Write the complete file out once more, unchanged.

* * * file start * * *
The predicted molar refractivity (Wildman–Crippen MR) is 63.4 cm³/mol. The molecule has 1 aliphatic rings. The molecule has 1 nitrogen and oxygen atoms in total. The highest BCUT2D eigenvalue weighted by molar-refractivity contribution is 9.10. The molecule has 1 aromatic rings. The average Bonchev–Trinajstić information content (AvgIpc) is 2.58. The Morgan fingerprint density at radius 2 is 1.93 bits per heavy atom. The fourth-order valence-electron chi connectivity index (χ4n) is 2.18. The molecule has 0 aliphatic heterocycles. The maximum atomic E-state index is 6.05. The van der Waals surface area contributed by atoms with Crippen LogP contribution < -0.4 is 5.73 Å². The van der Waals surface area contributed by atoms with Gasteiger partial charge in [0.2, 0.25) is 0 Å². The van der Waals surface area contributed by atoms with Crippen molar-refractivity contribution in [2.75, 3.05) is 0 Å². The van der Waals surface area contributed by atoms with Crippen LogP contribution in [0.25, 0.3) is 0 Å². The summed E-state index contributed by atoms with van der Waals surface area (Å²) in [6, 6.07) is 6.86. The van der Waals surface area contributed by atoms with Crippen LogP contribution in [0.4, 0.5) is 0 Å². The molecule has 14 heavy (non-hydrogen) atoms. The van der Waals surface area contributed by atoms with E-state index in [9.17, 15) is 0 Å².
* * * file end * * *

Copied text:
The predicted molar refractivity (Wildman–Crippen MR) is 63.4 cm³/mol. The molecule has 1 aliphatic rings. The molecule has 1 nitrogen and oxygen atoms in total. The highest BCUT2D eigenvalue weighted by molar-refractivity contribution is 9.10. The molecule has 1 aromatic rings. The average Bonchev–Trinajstić information content (AvgIpc) is 2.58. The Morgan fingerprint density at radius 2 is 1.93 bits per heavy atom. The fourth-order valence-electron chi connectivity index (χ4n) is 2.18. The molecule has 0 aliphatic heterocycles. The maximum atomic E-state index is 6.05. The van der Waals surface area contributed by atoms with Crippen LogP contribution < -0.4 is 5.73 Å². The van der Waals surface area contributed by atoms with Gasteiger partial charge in [0.2, 0.25) is 0 Å². The van der Waals surface area contributed by atoms with Crippen molar-refractivity contribution in [2.75, 3.05) is 0 Å². The van der Waals surface area contributed by atoms with Crippen LogP contribution in [0.25, 0.3) is 0 Å². The summed E-state index contributed by atoms with van der Waals surface area (Å²) in [6, 6.07) is 6.86. The van der Waals surface area contributed by atoms with Crippen LogP contribution in [0.4, 0.5) is 0 Å². The molecule has 14 heavy (non-hydrogen) atoms. The van der Waals surface area contributed by atoms with E-state index in [9.17, 15) is 0 Å².